If lastname="Evans" & firstname="Mary Ann" then say "By George!"
end                                             /* same results  */

Whitespace characters between the trigger and the number are insignificant. Therefore, >10 and > 10 have the same meaning. Note that >0 <0 and are valid length positional pattern.

The > length pattern and the + relative positional pattern are interchangeable except in the special case of the value 0. A >0 pattern will split the string into a null string and leave the match position unchanged. This is particularly useful for parsing off length-qualified fields from a string.

/* Parsing with length patterns in template         */
line = "04Mark0005Twain"
parse var line len +2 first >(len) len +2 middle >(len) len +2 last >(len)
say '"'first'" "'middle'" "'last'"'  -- displays "Mark" "" "Twain"

/* parsing with relative patterns only */
parse var line len +2 first +(len) len +2 middle +(len) len +2 last +(len)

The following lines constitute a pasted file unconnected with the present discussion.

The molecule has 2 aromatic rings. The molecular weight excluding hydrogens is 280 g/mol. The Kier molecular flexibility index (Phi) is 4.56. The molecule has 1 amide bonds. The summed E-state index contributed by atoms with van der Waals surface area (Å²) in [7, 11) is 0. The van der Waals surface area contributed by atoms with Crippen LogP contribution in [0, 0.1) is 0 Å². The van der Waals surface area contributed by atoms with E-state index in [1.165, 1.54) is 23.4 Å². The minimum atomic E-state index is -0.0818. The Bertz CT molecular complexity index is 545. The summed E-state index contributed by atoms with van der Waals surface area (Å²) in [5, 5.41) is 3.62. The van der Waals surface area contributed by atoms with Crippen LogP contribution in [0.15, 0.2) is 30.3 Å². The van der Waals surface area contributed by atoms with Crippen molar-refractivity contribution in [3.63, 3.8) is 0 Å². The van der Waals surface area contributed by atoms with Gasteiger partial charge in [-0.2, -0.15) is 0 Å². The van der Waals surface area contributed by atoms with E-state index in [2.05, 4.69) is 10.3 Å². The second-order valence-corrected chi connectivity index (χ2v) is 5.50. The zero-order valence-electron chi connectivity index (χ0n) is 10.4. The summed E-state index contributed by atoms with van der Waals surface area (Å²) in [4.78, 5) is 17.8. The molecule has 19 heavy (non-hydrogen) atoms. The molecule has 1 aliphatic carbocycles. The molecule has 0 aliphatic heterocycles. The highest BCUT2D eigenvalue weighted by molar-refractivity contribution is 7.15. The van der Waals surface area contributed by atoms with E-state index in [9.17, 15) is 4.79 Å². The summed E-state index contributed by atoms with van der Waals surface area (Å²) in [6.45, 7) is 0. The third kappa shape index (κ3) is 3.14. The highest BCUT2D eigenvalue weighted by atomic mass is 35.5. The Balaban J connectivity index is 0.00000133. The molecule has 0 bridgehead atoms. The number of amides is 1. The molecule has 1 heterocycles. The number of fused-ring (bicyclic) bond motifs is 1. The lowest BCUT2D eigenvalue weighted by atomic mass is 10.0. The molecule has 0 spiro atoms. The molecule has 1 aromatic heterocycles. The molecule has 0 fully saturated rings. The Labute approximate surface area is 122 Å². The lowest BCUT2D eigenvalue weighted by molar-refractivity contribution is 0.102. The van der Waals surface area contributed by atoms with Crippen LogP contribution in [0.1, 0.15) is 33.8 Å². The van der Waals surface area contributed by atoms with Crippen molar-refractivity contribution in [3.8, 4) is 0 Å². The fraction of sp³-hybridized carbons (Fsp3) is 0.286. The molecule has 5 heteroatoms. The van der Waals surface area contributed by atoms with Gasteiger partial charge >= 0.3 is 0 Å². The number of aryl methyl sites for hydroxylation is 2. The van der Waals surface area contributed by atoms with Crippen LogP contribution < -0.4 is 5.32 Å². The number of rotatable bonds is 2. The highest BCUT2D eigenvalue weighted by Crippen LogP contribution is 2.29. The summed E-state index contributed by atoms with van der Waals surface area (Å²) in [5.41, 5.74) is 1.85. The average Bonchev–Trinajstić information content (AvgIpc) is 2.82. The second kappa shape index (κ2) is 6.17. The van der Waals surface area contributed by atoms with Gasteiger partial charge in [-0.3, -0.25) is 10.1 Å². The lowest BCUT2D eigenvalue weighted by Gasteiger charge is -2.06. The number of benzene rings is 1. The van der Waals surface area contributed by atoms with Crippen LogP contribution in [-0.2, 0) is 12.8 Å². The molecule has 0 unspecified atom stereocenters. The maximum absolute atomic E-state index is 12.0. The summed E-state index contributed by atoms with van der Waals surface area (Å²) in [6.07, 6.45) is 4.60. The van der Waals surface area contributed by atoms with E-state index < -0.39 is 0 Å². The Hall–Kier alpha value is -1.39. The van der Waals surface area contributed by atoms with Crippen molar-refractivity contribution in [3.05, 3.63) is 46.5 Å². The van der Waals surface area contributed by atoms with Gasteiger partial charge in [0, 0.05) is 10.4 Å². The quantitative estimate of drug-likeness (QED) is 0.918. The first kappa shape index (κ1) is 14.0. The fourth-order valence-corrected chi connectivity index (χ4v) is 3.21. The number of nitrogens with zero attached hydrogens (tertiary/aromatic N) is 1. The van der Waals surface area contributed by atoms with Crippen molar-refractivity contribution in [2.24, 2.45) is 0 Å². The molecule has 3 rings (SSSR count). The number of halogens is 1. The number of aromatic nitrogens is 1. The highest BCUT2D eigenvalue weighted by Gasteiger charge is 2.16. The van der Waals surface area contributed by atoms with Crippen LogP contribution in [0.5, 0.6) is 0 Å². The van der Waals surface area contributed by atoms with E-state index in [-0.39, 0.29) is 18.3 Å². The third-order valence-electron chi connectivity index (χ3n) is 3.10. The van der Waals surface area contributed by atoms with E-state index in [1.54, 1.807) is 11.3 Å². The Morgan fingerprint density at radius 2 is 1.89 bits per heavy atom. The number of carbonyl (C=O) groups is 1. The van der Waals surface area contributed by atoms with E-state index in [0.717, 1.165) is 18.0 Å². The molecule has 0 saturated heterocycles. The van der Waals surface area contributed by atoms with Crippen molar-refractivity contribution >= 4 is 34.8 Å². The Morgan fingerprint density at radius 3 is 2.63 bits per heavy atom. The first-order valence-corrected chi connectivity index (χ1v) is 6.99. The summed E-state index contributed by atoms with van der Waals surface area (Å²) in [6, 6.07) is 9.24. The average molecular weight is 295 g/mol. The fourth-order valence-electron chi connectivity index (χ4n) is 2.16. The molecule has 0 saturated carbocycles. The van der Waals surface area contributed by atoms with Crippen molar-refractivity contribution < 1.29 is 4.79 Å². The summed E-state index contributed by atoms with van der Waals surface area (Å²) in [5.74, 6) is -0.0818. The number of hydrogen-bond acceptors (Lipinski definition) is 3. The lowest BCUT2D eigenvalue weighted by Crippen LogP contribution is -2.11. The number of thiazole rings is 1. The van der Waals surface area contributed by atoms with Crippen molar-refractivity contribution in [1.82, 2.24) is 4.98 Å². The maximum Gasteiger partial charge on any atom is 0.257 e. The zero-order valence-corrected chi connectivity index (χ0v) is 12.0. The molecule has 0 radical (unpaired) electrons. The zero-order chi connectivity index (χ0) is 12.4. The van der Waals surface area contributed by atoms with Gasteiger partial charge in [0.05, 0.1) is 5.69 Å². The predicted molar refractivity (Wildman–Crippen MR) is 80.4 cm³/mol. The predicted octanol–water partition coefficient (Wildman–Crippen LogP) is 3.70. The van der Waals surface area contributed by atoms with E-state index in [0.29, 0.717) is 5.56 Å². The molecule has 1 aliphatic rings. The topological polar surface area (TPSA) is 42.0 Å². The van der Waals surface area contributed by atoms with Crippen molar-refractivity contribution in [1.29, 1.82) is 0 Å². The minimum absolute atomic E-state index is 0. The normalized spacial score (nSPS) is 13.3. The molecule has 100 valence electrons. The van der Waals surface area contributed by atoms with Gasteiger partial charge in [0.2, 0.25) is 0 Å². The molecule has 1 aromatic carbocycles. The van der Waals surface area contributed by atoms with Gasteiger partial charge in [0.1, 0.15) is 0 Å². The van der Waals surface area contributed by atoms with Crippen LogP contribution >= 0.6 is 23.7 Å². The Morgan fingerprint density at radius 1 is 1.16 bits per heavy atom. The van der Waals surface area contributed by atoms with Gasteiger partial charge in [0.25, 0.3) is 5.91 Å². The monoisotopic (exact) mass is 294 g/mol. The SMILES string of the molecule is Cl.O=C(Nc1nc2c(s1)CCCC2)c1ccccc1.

say '"'first'" "'middle'" "'last'"'  -- displays "Mark" "05Twain" "Twain"

The < length pattern will move the position the indicated position to the left, and split the string between the original position and the movement position. At of the operation, the current position is returned to the original position. This movement is equivalent to using a negative relative pattern followed by a positive relative pattern for the same length. This operation allows for easy extraction of characters that precede a string match.

/* Parsing with length patterns in template         */
parse value '12345.6789' with '.' digit <1    -- digit -> "5"

/* parsing with relative patterns only */
parse value '12345.6789' with '.' -1 digit +1    -- digit -> "5"

Combining Patterns and Parsing into Words

If a template contains patterns that divide the source string into sections containing several words, string and positional patterns divide the source string into substrings. The language processor then applies a section of the template to each substring, following the rules for parsing into words.